Financial Reform Watch

EU Infighting Over "Protectionist Steps and Statements"

The list of “make or break” events taking place in the EU and in the United States this week to address the financial crisis is long, and the number of disagreements over appropriate policy responses is even longer. In the EU, accusations of increased protectionism and other forms of unilateral action that will benefit some at the expense of others are flying.

The high price that the EU has to pay for not having a permanent and stand-alone Presidency became apparent again this week. A permanent EU Presidency would be more disconnected from the Member State Governments, as opposed to the current rotating six-month presidencies that are inherently biased on basis of national preferences. The Czech EU Presidency has summoned leaders to Brussels because of the rising risk of protectionism and economic nationalism. The Czech Prime Minister, Mirek Topolánek, reportedly cited in particular “protectionist steps and statements” on the part of French president Nicolas Sarkozy, a reference no doubt to his government’s recent announcement to provide new financing to French car makers. The call for a summit is only the most recent step in the political sniping between Paris and Prague and has been a feature of this Presidency even before it began, when President Sarkozy suggested that perhaps the Czechs should be bypassed in favor of the extension of the French term.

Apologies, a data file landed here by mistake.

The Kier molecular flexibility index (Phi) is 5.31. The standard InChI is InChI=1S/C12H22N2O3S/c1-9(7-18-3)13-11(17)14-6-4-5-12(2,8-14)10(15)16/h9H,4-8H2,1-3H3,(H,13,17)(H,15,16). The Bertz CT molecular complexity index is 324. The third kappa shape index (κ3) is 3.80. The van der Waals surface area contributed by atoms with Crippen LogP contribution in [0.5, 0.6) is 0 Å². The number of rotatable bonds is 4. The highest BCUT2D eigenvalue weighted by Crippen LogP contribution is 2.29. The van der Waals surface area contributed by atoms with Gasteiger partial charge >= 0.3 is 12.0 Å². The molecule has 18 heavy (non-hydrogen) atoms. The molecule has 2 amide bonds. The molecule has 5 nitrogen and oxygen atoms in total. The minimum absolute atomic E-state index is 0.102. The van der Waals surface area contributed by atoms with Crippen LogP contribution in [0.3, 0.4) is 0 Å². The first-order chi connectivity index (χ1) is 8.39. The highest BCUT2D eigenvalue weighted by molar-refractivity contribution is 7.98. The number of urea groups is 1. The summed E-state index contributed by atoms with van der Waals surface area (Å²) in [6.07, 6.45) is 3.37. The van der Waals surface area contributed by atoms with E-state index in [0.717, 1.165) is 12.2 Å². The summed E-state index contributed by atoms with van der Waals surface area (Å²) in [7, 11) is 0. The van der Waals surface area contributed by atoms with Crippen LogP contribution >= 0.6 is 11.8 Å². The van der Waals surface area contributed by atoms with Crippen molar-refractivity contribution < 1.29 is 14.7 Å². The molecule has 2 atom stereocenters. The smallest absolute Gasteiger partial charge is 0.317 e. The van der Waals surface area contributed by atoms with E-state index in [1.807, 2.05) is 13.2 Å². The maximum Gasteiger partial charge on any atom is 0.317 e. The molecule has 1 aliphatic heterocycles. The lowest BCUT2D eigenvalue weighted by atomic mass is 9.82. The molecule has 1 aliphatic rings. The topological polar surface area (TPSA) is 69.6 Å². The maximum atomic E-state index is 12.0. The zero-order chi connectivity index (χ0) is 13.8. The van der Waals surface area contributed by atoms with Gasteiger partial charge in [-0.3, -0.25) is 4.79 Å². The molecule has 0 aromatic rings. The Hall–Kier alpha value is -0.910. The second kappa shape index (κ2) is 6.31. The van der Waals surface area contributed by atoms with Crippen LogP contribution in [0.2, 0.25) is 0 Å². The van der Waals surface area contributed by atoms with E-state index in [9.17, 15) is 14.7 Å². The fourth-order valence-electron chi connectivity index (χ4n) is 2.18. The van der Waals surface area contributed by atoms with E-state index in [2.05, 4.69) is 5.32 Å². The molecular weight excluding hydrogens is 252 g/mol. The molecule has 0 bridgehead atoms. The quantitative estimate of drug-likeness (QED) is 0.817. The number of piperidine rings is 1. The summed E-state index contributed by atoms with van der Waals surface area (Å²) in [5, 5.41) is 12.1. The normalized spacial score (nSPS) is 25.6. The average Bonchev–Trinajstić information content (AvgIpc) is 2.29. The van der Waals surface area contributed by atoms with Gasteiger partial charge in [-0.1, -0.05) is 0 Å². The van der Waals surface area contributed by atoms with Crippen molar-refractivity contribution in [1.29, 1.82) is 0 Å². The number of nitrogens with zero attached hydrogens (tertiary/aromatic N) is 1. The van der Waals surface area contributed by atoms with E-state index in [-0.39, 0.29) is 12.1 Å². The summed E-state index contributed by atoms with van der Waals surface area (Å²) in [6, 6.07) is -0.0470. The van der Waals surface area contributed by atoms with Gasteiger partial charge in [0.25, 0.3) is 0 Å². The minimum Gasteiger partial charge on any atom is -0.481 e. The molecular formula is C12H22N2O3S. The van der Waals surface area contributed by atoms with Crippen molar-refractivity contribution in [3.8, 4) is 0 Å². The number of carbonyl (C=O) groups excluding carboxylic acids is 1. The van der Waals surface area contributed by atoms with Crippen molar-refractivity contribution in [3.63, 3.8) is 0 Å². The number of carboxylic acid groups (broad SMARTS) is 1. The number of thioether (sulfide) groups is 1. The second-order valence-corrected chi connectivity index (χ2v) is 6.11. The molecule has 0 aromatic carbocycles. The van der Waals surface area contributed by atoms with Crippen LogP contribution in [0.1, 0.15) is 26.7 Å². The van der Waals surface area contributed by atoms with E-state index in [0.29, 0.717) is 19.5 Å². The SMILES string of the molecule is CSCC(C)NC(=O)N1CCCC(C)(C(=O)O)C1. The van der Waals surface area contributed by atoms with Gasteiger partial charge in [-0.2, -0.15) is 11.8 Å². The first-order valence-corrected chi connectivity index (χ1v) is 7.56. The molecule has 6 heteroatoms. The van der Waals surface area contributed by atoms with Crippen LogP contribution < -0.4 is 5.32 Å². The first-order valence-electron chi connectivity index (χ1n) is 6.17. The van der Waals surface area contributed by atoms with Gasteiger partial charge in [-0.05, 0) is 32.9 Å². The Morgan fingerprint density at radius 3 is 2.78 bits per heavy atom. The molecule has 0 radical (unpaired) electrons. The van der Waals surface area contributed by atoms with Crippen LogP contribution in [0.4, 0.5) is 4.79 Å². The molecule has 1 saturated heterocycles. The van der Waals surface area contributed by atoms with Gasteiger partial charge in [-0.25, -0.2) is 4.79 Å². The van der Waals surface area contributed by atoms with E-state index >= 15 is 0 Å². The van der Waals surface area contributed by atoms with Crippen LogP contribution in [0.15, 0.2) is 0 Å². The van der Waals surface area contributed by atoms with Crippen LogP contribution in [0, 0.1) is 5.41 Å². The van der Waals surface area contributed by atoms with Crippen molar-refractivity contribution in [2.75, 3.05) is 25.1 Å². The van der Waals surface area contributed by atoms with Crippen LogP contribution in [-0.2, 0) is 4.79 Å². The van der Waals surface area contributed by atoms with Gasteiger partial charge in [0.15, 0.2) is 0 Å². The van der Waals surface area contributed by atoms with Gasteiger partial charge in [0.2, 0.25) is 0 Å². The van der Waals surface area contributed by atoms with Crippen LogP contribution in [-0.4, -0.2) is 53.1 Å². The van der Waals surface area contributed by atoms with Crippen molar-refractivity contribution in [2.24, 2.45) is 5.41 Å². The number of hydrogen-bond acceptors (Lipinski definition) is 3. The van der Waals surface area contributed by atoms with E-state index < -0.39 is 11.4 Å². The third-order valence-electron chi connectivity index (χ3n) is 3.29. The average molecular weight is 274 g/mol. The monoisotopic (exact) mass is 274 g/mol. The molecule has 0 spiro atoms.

Although the Czech PM may be right in addressing the need to counter protectionist tendencies, the EU Treaties, the institutional framework, and case-law have successfully dealt with intra-EU protectionism for decades and, even in times of crisis, can continue to do so efficiently. Should the French support to its automotive industry be contrary to the country’s EU or international commitments, then the EC Commission will step in and require the measures to be reversed.

In parallel to the political posturing, the EU seeks, step by step, to forge a common position on concrete measures to combat the crisis. The EU in October established a high-level group, chaired by former French Treasury official Jacques de Larosière, that will present its recommendations on financial supervision and regulation on 25 February. The Commission will then use the proposals for the document it will present at the EU summit on 19 and 20 March. The likely contents of these policy proposals should soon emerge in greater detail at which point they will be analyzed on these pages.

However, the merits of the up-coming proposals will not matter if the EU states continue further down the path of political discord. The road to a successful G20 summit in London appears long for the moment.

The mood is no better in the United States, where on Tuesday, U.S. Treasury Secretary Tim Geithner unveiled the Obama Administration’s new Financial Stability Plan that was immediately attacked for its lack of detail. The stock market declined steadily and significantly from the time of Geithner’s announcement until the closing bell. Many had expected the Treasury to lay out a specific plan for removing toxic assets from bank balance sheets. The other major economic development in the United States is the approximately $800 billion economic stimulus package. President Obama has dedicated the first weeks of his presidency, and much political capital, to passing this package, which is expected to happen in the next few days. In the meantime, Secretary Geithner is headed this weekend to the G-7 Meeting of Finance Ministers and Central Bank Governors in Rome, which may provide an opportunity for him to rehabilitate his image at home.

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